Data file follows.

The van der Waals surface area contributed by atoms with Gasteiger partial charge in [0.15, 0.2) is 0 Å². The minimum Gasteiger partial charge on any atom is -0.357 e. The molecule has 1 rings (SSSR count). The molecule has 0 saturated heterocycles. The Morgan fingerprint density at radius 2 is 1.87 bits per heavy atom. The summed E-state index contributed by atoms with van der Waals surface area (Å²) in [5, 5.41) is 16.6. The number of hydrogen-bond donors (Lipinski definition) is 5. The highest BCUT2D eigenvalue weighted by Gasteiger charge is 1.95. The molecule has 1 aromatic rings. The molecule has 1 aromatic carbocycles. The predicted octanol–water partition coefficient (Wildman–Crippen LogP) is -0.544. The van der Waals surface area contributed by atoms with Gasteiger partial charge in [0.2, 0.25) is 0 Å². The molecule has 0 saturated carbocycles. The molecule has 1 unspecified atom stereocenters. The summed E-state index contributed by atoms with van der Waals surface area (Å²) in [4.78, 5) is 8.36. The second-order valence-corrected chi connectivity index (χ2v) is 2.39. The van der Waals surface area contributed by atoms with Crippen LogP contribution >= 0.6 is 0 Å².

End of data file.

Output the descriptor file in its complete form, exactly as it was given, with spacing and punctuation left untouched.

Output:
The van der Waals surface area contributed by atoms with Gasteiger partial charge in [0.15, 0.2) is 0 Å². The minimum Gasteiger partial charge on any atom is -0.357 e. The molecule has 1 rings (SSSR count). The molecule has 0 saturated heterocycles. The Morgan fingerprint density at radius 2 is 1.87 bits per heavy atom. The summed E-state index contributed by atoms with van der Waals surface area (Å²) in [5, 5.41) is 16.6. The number of hydrogen-bond donors (Lipinski definition) is 5. The highest BCUT2D eigenvalue weighted by Gasteiger charge is 1.95. The molecule has 1 aromatic rings. The molecule has 1 aromatic carbocycles. The predicted octanol–water partition coefficient (Wildman–Crippen LogP) is -0.544. The van der Waals surface area contributed by atoms with Gasteiger partial charge in [0.2, 0.25) is 0 Å². The molecule has 0 saturated carbocycles. The molecule has 1 unspecified atom stereocenters. The summed E-state index contributed by atoms with van der Waals surface area (Å²) in [4.78, 5) is 8.36. The second-order valence-corrected chi connectivity index (χ2v) is 2.39. The van der Waals surface area contributed by atoms with Crippen LogP contribution >= 0.6 is 0 Å².